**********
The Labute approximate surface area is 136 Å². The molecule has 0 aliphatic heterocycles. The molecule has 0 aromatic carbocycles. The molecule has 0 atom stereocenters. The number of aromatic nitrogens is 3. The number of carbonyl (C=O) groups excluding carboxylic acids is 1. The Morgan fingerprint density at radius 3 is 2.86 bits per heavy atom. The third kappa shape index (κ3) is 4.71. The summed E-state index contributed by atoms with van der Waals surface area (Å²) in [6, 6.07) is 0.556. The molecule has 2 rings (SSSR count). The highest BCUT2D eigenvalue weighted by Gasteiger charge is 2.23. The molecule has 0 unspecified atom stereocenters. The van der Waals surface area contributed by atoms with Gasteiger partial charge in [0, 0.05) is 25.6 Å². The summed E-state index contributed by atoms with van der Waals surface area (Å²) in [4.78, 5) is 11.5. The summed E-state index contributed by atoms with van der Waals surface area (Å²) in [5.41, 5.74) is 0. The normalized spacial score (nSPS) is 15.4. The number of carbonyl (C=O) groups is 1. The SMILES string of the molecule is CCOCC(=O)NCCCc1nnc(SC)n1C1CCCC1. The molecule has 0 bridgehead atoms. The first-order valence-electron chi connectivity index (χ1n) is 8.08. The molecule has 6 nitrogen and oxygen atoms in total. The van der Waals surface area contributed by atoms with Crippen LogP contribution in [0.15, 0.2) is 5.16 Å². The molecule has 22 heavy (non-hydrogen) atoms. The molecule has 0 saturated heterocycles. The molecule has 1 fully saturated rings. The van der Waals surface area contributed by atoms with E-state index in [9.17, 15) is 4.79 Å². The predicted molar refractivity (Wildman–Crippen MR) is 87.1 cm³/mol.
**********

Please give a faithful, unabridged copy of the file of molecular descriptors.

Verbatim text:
The Labute approximate surface area is 136 Å². The molecule has 0 aliphatic heterocycles. The molecule has 0 aromatic carbocycles. The molecule has 0 atom stereocenters. The number of aromatic nitrogens is 3. The number of carbonyl (C=O) groups excluding carboxylic acids is 1. The Morgan fingerprint density at radius 3 is 2.86 bits per heavy atom. The third kappa shape index (κ3) is 4.71. The summed E-state index contributed by atoms with van der Waals surface area (Å²) in [6, 6.07) is 0.556. The molecule has 2 rings (SSSR count). The highest BCUT2D eigenvalue weighted by Gasteiger charge is 2.23. The molecule has 0 unspecified atom stereocenters. The van der Waals surface area contributed by atoms with Gasteiger partial charge in [0, 0.05) is 25.6 Å². The summed E-state index contributed by atoms with van der Waals surface area (Å²) in [4.78, 5) is 11.5. The summed E-state index contributed by atoms with van der Waals surface area (Å²) in [5.41, 5.74) is 0. The normalized spacial score (nSPS) is 15.4. The number of carbonyl (C=O) groups is 1. The SMILES string of the molecule is CCOCC(=O)NCCCc1nnc(SC)n1C1CCCC1. The molecule has 0 bridgehead atoms. The first-order valence-electron chi connectivity index (χ1n) is 8.08. The molecule has 6 nitrogen and oxygen atoms in total. The van der Waals surface area contributed by atoms with Crippen LogP contribution in [0.15, 0.2) is 5.16 Å². The molecule has 22 heavy (non-hydrogen) atoms. The molecule has 0 saturated heterocycles. The molecule has 1 fully saturated rings. The van der Waals surface area contributed by atoms with E-state index in [9.17, 15) is 4.79 Å². The predicted molar refractivity (Wildman–Crippen MR) is 87.1 cm³/mol.